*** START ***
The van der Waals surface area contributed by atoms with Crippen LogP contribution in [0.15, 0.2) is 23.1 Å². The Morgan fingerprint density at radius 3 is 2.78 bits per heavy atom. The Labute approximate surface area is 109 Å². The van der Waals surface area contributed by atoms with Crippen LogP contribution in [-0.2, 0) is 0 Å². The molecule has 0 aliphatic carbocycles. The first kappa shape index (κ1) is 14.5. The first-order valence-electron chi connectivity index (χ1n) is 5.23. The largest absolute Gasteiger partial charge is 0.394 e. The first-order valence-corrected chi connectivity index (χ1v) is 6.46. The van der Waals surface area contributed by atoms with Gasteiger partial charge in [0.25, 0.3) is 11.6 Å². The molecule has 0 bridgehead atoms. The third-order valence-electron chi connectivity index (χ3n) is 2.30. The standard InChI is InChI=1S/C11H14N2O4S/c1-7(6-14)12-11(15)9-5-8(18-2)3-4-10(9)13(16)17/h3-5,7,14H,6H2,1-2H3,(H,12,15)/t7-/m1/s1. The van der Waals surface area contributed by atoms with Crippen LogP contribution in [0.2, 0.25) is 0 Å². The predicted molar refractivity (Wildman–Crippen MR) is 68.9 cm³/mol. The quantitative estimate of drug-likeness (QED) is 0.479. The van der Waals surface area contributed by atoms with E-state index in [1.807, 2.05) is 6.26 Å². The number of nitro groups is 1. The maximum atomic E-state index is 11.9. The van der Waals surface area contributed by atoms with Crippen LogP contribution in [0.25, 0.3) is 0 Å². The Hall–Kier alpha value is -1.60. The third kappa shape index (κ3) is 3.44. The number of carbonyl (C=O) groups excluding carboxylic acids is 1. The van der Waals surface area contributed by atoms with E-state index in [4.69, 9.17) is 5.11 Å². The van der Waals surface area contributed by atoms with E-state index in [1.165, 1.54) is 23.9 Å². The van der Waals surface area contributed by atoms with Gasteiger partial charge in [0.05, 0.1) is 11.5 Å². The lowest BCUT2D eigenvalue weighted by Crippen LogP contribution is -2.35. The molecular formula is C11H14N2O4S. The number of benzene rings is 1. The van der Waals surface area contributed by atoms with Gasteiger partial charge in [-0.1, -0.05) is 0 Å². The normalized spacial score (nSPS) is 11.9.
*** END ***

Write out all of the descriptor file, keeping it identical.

The van der Waals surface area contributed by atoms with Crippen LogP contribution in [0.15, 0.2) is 23.1 Å². The Morgan fingerprint density at radius 3 is 2.78 bits per heavy atom. The Labute approximate surface area is 109 Å². The van der Waals surface area contributed by atoms with Crippen LogP contribution in [-0.2, 0) is 0 Å². The molecule has 0 aliphatic carbocycles. The first kappa shape index (κ1) is 14.5. The first-order valence-electron chi connectivity index (χ1n) is 5.23. The largest absolute Gasteiger partial charge is 0.394 e. The first-order valence-corrected chi connectivity index (χ1v) is 6.46. The van der Waals surface area contributed by atoms with Gasteiger partial charge in [0.25, 0.3) is 11.6 Å². The molecule has 0 bridgehead atoms. The third-order valence-electron chi connectivity index (χ3n) is 2.30. The standard InChI is InChI=1S/C11H14N2O4S/c1-7(6-14)12-11(15)9-5-8(18-2)3-4-10(9)13(16)17/h3-5,7,14H,6H2,1-2H3,(H,12,15)/t7-/m1/s1. The van der Waals surface area contributed by atoms with Crippen LogP contribution in [0.2, 0.25) is 0 Å². The predicted molar refractivity (Wildman–Crippen MR) is 68.9 cm³/mol. The quantitative estimate of drug-likeness (QED) is 0.479. The van der Waals surface area contributed by atoms with E-state index in [1.807, 2.05) is 6.26 Å². The number of nitro groups is 1. The maximum atomic E-state index is 11.9. The van der Waals surface area contributed by atoms with Crippen LogP contribution in [0.25, 0.3) is 0 Å². The Hall–Kier alpha value is -1.60. The third kappa shape index (κ3) is 3.44. The number of carbonyl (C=O) groups excluding carboxylic acids is 1. The van der Waals surface area contributed by atoms with E-state index in [4.69, 9.17) is 5.11 Å². The van der Waals surface area contributed by atoms with E-state index in [1.165, 1.54) is 23.9 Å². The van der Waals surface area contributed by atoms with Gasteiger partial charge in [0.05, 0.1) is 11.5 Å². The lowest BCUT2D eigenvalue weighted by Crippen LogP contribution is -2.35. The molecular formula is C11H14N2O4S. The number of benzene rings is 1. The van der Waals surface area contributed by atoms with Gasteiger partial charge in [-0.1, -0.05) is 0 Å². The normalized spacial score (nSPS) is 11.9.